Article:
Sketch-map 1: illustration of new internal borders as per President Kiir’s decreed 28 states

Sketch-map 2: Actual locations of Nuer, Dinka, Shilluk, and Anuak

Sketch-map: The Nuer, E. E. Evans-Pritchard, Oxford University Express

Sketch-map 3: Locations of the larger Nuer tribes

Sketch-map: The Nuer, E. E. Evans-Pritchard, Oxford University Express

2. With full knowledge of territorial boundaries between Dinka and Nuer communities on both east and west banks of the Nile, our community views decreed annexation of our ancestral land to the tribe of the president as an incitement of tribal conflicts.

Since he decreed creation of 28 states, the President has been vocal-claiming that the created 28 states were popularly demanded by the people. As it has widely been understood by the South Sudanese public, this claim is merely based on what being demanded by one tribal grouping, the Jieng Council of Elders.

n their support for the above mentioned unilateral presidential decree, the Jieng Council of Elders, which represents the tribe of the president, came out promptly to endorse the decreed 28 states. The said elders of the president’s tribe also rejoice over creation of 28 states because large portions of lands that belong to other tribes such as Nuer and Shilluk are being annexed to states populated by their tribe.

3. The decreed 28 states were not presented at IGAD-plus mediated peace talks, whereas 21 states as well as federal system of governance were tabled by the opposition.

However, as the Government of South Sudan (GOSS) consistently rejected consideration of federalism and 21 states, it was agreed to address both federalism and restructuring of sates at future talks for a permanent constitution. On that basis, the IGAD-plus compromised ARCSS was then signed by the warring parties without reference to neither 21 states nor 28 states.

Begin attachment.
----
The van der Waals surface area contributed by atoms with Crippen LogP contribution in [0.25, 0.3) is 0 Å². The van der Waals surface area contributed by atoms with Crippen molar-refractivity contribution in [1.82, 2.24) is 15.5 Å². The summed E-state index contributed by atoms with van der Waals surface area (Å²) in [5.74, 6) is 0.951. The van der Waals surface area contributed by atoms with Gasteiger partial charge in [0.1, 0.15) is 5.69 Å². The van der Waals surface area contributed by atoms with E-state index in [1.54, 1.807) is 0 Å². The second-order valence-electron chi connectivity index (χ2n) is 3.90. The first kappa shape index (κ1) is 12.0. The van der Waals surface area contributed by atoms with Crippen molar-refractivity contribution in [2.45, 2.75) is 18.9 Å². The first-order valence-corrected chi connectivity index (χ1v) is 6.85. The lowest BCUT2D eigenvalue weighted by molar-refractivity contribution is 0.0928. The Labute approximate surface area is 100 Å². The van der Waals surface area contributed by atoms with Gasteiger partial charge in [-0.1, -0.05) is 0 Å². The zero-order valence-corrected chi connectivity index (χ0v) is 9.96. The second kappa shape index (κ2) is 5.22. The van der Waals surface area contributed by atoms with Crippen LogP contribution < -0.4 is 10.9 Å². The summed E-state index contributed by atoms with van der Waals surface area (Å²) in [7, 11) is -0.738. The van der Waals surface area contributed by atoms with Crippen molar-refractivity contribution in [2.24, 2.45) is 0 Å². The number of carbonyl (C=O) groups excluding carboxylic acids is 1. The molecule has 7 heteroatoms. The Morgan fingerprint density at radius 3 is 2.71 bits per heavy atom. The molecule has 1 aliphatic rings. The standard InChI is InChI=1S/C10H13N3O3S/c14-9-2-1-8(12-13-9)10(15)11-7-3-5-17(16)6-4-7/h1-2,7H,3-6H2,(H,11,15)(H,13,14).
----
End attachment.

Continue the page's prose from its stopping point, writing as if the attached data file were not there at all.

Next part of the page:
It is not just a view but a reality on the ground that the unilateral creation of 28 states shall not promote efforts toward implementation of the peace agreement. It is indeed a serious violation and discouragement of what has been welcomed widely by the South Sudanese public as a truly new beginning toward nation building in the world youngest country.

Without clear boundaries, we also believe that demarcation of new internal borders for the President’s decreed 28 states shall generate endless tribal conflicts in the country.

In conclusion, we appeal to your wise and capable leadership, IGAD and their partners in the international community to press on Gen. Salva Kiir and his Jieng Council of Elders so that they acknowledge facts and use wisdom rather than illogical grounds that have led to wrong decisions.

We call upon your wise leadership of the IGAD Assembly to work for an action that can compel G. Salva Kiir and his Jieng Council of Elders to revoke the presidential decree that created 28 states.

This is imperative for realisation of peace and reconciliation between communities in South Sudan. Our community would also like to appeal for a speedy establishment of the hybrid court that has been promised by the peace agreement.

We further want to express our community’s profound support to IGAD and their friends/ partners, while they maintain engagement with the political leadership in South Sudan. It is our hope that your great country and its wise leadership shall continue guidance and assistance in building a united nation with a government that does not segregate citizens of South Sudan on the basis of ethnicity, gender, religion, or region.

Yours sincerely,

Contact: William Dengchang- Chairman of Nuer Community in the United Kingdom

Cc: G. Salva Kiir Mayardiit- Chairman and C. I. C. of SPLA/ SPLM- IG
Cc: Dr. Riek Machar Teny- Chairman and C. I. C. SPLM/ SPLA- IO
Cc: Benjamin Taban- Chairman of South Sudanese Community in the UK